Furthermore, the GridKeyboard also needs to communicate to the client when notes are pressed so that appropriate actions can be taken. In this context, the ‘standard’ method would be to setup some notifying/messaging/listener system the client can attach to so it can listen to messages from the subviews and process them accordingly. Then again, the fact subviews are composed into views means there is extra work to relay the messaging from the bottom level of the subview to the client through the view. Also, even though listeners are a fairly understood system, having a decent, evolutive and clear notification system is actually hard to design and too much notifiers can dangerously entangle your application logic.

All in all, this means that using this method, composing subviews will always lead to a fair bit of plumbing/wiring at the view level, in the sole purpose of connecting the subviews and the client.

Provider Interfaces

The next method would be to use some kind of providers that represents the interface needed by the subview to work properly. In the case of our GridKeyboard, we would do something like:

class GridKeyboard
  : public SubView
{
public:
  class IProvider
  {
    virtual void ChromaticMode() = 0;
    virtual void ProcessNote(const NoteEvent& event) = 0;
    ...
  };

  GridKeyboard(GridKeyboard::IProvider& provider)
    : provider_(provider)
  {
  }

private:
  IProvider& provider_;
};

The benefit of this is that composing the elements into a view requires a lot less work since all the view needs to do is to take a  GridKeyboard::IProvider at construction time and forward it to the GridKeyboard

class KeyboardAndChordView
{
  KeyboardAndChordView(
    GridKeyboard::IProvider& gridKeyboardProvider,
    ChordSubView::IProvider& chordProvider)
    : gridKeyboardProvider_(gridKeyboardProvider),
      chordProvider_(chordProvider)
  {
  }

  NBase::Result CreateLayout() override
  {
    addSubView<ChordSubDisplay>(SubView::Rect(0, 0, 8, 1), chordProvider_);
    addSubView<GridKeyboard>(SubView::Rect(0, 1, 8, 7), gridKeyboardProvider_);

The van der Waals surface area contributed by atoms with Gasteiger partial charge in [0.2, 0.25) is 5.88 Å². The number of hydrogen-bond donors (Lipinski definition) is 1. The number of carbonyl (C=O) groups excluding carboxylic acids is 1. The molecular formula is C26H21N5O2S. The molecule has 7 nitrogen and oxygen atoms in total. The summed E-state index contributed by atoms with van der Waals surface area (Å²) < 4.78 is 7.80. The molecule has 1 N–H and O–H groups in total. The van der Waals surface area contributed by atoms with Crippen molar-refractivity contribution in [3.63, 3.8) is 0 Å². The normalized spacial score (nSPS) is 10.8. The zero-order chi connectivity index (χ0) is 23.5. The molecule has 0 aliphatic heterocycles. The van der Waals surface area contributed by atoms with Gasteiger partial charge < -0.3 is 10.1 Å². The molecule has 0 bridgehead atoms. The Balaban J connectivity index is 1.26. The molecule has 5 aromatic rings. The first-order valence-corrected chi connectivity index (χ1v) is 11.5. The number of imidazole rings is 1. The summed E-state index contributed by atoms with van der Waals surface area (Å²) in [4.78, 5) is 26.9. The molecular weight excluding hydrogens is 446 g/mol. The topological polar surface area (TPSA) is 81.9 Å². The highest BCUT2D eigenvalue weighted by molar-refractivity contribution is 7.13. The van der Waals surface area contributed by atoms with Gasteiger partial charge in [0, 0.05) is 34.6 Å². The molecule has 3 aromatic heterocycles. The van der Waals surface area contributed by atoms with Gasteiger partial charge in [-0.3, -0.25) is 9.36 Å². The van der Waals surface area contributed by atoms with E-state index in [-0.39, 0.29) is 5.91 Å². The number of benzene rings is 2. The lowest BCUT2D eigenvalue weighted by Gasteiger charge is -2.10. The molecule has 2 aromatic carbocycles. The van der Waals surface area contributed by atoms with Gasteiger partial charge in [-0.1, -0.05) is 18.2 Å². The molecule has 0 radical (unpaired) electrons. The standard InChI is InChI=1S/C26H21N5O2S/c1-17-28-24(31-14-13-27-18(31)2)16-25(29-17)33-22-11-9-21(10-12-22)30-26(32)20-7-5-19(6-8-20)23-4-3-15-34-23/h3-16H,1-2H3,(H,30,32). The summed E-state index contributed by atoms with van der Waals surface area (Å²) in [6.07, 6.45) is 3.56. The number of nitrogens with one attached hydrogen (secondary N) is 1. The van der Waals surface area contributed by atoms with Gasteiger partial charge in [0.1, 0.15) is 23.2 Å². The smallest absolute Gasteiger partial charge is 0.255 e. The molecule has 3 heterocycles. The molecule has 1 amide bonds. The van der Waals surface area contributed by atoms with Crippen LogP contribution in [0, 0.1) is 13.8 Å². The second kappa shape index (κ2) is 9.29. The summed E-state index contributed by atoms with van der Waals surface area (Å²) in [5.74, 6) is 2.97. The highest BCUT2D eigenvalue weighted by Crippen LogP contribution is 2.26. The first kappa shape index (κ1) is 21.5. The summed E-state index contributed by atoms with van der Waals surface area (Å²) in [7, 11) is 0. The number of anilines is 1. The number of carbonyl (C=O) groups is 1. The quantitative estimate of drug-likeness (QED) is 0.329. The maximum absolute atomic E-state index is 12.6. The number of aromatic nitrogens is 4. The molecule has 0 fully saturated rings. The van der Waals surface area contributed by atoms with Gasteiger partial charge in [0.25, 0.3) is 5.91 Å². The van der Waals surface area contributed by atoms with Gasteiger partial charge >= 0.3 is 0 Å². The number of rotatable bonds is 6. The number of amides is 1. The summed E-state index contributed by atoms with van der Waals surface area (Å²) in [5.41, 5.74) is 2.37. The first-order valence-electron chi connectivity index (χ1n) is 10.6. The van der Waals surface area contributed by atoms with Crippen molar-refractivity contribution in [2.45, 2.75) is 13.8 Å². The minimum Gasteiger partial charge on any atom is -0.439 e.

return NBase::Result::NoError;
  }
  .. 
}

Now, as long as our client can provide support for the defined interfaces, all is wonderful. We’ve also removed the need for messaging and replaced it with an API which is going to be less cumbersome to deal with.

But, things aren’t always as easy as we would like it to.

First of all, let’s look at the case of the GridKeyboard subview and the ScaleSelection subview. Although they will most likely belong to distinct views, both will need to access the current octave setting (the first one to be able to send the correct midi event, the second one to display the octave setting). This means that both GridKeyboard::IProvider and ScaleSelector::IProvider will contain a virtual method

virtual void int8_t Octave() = 0;

If the client wants to use both, it will be confronted to implementing two separate object to implement each provider as we can’t easily derive from two interfaces having common signatures. This means that, once again, we’re forced to implement some plumbing, this time at the client level, to dispatch the source data for the octave setting through the different provider interfaces. I also becomes clear that when the number of subviews grows, the amount of work to setup the different providers will become a hassle.

Provider templates

So, in the end, what we would like is to be able to use a provider for the subviews, but without having to deal with setting up interfaces. As long as the provider supplies a method that has the right signature i.e.

void int8_t Octave();

it should be sufficient to supply the api required by the subview. To do this, we’ll use a template base provider

template <class Provider_t>
class GridKeyboard
  : public SubView
{
public:
  GridKeyboard(GridKeyboard::IProvider& provider)
    : provider_(provider)
  {
  }

private:
  Provider_t& provider_;
};

With this approach, we don’t need to define any specific upfront requirement for the provider. Whenever the template will be compiled, if the supplied Provider_t doesn’t mach a method needed by the subview, it simply wouldn’t compile. Note also that doing this, we got rid of some boiler plate for the IProvider class.